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Re: K-T impact theory

At 10:59 PM 5/28/97 -0700, Jonathon Woolf wrote:
>I don't think you understand the full scope of my question.  Nuees
>ardente wipe the ground clean.  _Everything_ is gone.  Trees get
>charcoaled on the spot.  Brush is simply vaporized.  Animals are 
>broiled alive.  Seeds are either killed by the heat or buried too 
>deeply to germinate.  Nothing larger than a gopher survived the Mount 
>St. Helens ashblast,

In the *direct* ashfall area.  Beyond a few kilometers away in direct line,
and closer off the direct line, there were isolated patches of land
protected by topography from the full effects of the blast.  Even fully
grown trees survived in some of these patches. The pattern of destruction
was quite complex, and very uneven.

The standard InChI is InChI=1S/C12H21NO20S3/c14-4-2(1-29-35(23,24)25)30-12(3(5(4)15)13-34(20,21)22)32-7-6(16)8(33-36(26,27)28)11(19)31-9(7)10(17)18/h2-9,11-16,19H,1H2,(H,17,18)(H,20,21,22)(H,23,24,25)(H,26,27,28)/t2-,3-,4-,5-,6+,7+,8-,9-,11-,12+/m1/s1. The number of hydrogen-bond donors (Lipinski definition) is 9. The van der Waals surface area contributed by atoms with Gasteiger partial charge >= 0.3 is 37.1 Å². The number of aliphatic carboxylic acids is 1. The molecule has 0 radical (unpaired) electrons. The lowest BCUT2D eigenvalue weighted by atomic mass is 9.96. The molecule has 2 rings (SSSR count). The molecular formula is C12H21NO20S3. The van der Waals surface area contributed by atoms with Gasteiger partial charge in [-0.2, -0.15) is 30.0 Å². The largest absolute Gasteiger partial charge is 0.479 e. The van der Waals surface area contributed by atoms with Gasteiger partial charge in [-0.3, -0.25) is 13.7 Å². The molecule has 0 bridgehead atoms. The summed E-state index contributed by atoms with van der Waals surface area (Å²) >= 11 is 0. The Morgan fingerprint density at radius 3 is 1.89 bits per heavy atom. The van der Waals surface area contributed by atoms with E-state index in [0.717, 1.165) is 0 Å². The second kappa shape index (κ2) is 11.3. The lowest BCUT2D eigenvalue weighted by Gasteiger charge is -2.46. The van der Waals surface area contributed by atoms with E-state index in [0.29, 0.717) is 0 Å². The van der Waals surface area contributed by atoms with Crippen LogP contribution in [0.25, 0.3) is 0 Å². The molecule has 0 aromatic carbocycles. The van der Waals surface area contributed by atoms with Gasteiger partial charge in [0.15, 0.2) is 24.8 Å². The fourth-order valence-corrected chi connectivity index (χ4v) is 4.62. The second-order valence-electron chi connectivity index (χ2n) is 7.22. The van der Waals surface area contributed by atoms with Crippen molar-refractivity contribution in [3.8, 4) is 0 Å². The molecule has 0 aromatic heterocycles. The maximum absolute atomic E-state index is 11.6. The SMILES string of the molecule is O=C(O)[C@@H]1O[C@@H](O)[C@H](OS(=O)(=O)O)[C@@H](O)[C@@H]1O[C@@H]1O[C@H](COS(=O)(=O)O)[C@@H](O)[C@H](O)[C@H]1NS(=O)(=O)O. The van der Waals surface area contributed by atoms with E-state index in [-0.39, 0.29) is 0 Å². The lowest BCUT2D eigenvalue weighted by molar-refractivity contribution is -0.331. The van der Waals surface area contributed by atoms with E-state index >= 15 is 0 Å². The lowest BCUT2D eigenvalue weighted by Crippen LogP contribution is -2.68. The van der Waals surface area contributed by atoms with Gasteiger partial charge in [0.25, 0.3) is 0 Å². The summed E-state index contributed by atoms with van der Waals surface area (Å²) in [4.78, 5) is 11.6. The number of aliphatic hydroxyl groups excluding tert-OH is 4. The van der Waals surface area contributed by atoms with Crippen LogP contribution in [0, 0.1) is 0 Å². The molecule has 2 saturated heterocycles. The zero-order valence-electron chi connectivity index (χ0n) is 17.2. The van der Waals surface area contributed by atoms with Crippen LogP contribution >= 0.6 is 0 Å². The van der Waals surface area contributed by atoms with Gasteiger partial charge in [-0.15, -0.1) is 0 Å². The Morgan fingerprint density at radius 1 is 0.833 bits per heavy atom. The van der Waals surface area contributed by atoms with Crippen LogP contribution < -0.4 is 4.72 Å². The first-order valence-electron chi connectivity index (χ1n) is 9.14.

A similar thing would happen in the case of a large meteoric firestorm.
Possibly on a larger scale - with larger protected patches.

So we are not talking *one* refuge, but rather thousands of tiny little
refuges across the whole of the continent, mostly in mountainous regions.

> and those few animals that did survive the blast 
>all died within a couple of years because of lack of food.

Which of course might explain why the larger animals, the dinosaurs and
large pterosaurs and so on died and the smaller, more opportunistic animals
tended to survive.

>  Are you 
>seriously suggesting that life could recover from a disaster of far 
>greater magnitude across all of North America in a few thousand 

To the extent that it *did* recover - yes. Remember, for *millions* of
years after there were few, if any, land animals larger than a cat.  That
is pretty devastated in my book.

>...  An "asteroid winter" of the sort currently

You are behind on the estimates.  The best current estimates are a mild
"asteroid fall".

The fact that the impact *did* occur indicates it *could* *not* have been
as destructive as you imagine.

Now, despite my points above, I do not believe that the impact was thr
*sole* cause of the extinctions.

May the peace of God be with you.         sarima@ix.netcom.com